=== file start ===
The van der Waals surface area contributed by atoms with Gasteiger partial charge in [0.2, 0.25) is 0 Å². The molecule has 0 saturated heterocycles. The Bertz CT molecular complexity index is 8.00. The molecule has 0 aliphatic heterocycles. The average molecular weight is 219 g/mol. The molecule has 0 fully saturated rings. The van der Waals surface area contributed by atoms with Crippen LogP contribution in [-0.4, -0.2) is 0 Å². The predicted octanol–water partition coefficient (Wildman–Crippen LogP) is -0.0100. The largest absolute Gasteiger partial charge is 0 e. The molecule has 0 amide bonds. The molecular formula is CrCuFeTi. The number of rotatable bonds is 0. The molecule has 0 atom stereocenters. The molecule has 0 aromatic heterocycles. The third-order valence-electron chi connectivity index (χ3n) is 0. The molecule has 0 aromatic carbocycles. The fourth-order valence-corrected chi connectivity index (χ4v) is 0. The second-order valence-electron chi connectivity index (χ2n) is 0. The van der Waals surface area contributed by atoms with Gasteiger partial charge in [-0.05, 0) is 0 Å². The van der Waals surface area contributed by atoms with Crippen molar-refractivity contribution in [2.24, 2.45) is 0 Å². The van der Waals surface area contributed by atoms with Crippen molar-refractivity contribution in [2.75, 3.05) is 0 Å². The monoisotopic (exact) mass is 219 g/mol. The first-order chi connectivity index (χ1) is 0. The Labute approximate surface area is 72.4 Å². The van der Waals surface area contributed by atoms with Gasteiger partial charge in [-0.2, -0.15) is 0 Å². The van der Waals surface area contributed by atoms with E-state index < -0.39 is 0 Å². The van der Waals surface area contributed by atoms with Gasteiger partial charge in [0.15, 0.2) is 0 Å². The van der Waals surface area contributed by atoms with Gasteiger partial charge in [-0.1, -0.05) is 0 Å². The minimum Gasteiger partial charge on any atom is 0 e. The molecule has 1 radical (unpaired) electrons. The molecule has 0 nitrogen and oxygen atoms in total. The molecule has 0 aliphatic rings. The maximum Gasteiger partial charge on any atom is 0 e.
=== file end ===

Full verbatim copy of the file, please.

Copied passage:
The van der Waals surface area contributed by atoms with Gasteiger partial charge in [0.2, 0.25) is 0 Å². The molecule has 0 saturated heterocycles. The Bertz CT molecular complexity index is 8.00. The molecule has 0 aliphatic heterocycles. The average molecular weight is 219 g/mol. The molecule has 0 fully saturated rings. The van der Waals surface area contributed by atoms with Crippen LogP contribution in [-0.4, -0.2) is 0 Å². The predicted octanol–water partition coefficient (Wildman–Crippen LogP) is -0.0100. The largest absolute Gasteiger partial charge is 0 e. The molecule has 0 amide bonds. The molecular formula is CrCuFeTi. The number of rotatable bonds is 0. The molecule has 0 atom stereocenters. The molecule has 0 aromatic heterocycles. The third-order valence-electron chi connectivity index (χ3n) is 0. The molecule has 0 aromatic carbocycles. The fourth-order valence-corrected chi connectivity index (χ4v) is 0. The second-order valence-electron chi connectivity index (χ2n) is 0. The van der Waals surface area contributed by atoms with Gasteiger partial charge in [-0.05, 0) is 0 Å². The van der Waals surface area contributed by atoms with Crippen molar-refractivity contribution in [2.24, 2.45) is 0 Å². The van der Waals surface area contributed by atoms with Crippen molar-refractivity contribution in [2.75, 3.05) is 0 Å². The monoisotopic (exact) mass is 219 g/mol. The first-order chi connectivity index (χ1) is 0. The Labute approximate surface area is 72.4 Å². The van der Waals surface area contributed by atoms with Gasteiger partial charge in [-0.2, -0.15) is 0 Å². The van der Waals surface area contributed by atoms with E-state index < -0.39 is 0 Å². The van der Waals surface area contributed by atoms with Gasteiger partial charge in [0.15, 0.2) is 0 Å². The van der Waals surface area contributed by atoms with Gasteiger partial charge in [-0.1, -0.05) is 0 Å². The minimum Gasteiger partial charge on any atom is 0 e. The molecule has 1 radical (unpaired) electrons. The molecule has 0 nitrogen and oxygen atoms in total. The molecule has 0 aliphatic rings. The maximum Gasteiger partial charge on any atom is 0 e.